Turkish people will head to the polls on Sunday to vote on the proposed change to a presidential system to replace the parliamentary democracy, with 18 articles proposed to be amended in the constitution, according to Anadolu Agency.
With less than one day left for the historic referendum that will determine the country's future system of government, the ruling Justice and Development (AK) Party says the presidential system will make Turkey a more stable country; both politically and economically.
The Yes campaign is also backed by the opposition Nationalist Movement Party (MHP), whereas the main opposition Republican People's Party (CHP) remains opposed to the proposed changes to the current constitution which was adopted in 1983 following a military coup in 1980.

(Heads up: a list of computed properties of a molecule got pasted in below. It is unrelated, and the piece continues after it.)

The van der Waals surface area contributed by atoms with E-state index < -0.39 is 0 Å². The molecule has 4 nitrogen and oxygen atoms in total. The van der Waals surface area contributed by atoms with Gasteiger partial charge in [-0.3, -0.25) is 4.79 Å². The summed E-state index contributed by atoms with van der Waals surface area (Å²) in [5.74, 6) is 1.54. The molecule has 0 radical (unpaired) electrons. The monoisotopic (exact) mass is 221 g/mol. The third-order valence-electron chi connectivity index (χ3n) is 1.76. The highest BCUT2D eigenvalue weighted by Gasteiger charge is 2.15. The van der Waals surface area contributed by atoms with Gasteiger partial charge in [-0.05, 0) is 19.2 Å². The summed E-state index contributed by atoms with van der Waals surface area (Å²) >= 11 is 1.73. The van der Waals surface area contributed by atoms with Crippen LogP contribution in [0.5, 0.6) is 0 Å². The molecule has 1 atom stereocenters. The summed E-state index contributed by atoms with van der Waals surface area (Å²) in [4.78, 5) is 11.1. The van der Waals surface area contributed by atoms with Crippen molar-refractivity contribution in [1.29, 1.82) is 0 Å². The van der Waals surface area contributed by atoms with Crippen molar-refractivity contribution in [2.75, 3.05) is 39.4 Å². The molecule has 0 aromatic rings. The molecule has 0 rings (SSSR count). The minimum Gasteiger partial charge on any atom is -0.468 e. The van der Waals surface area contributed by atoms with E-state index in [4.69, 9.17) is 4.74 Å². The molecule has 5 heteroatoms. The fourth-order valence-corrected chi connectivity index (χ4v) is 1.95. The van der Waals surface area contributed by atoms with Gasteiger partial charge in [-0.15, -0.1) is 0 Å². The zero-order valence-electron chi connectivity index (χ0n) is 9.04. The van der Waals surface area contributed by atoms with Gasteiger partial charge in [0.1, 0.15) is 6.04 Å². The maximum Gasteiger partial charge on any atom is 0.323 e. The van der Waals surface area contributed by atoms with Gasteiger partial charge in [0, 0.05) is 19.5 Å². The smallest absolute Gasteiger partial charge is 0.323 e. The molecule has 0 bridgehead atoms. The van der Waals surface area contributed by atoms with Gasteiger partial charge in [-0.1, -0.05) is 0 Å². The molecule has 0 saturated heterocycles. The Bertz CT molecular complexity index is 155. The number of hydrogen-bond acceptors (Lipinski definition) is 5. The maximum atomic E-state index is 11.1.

The constitutional changes have been discussed since Erdogan was voted president in August 2014. The 18-article bill was passed by parliament in January, with 339 votes in favor -- nine more than needed to put the proposal to a referendum.
The reforms would hand wide-ranging executive powers to the president and the post of prime minister would be abolished. The president would also be allowed to retain ties to a political party.
Other changes would see the minimum age for parliamentary candidates reduced to 18 and the number of deputies rise to 600. Simultaneous parliamentary and presidential elections for a five-year term would be held in November 2019 under the new constitution.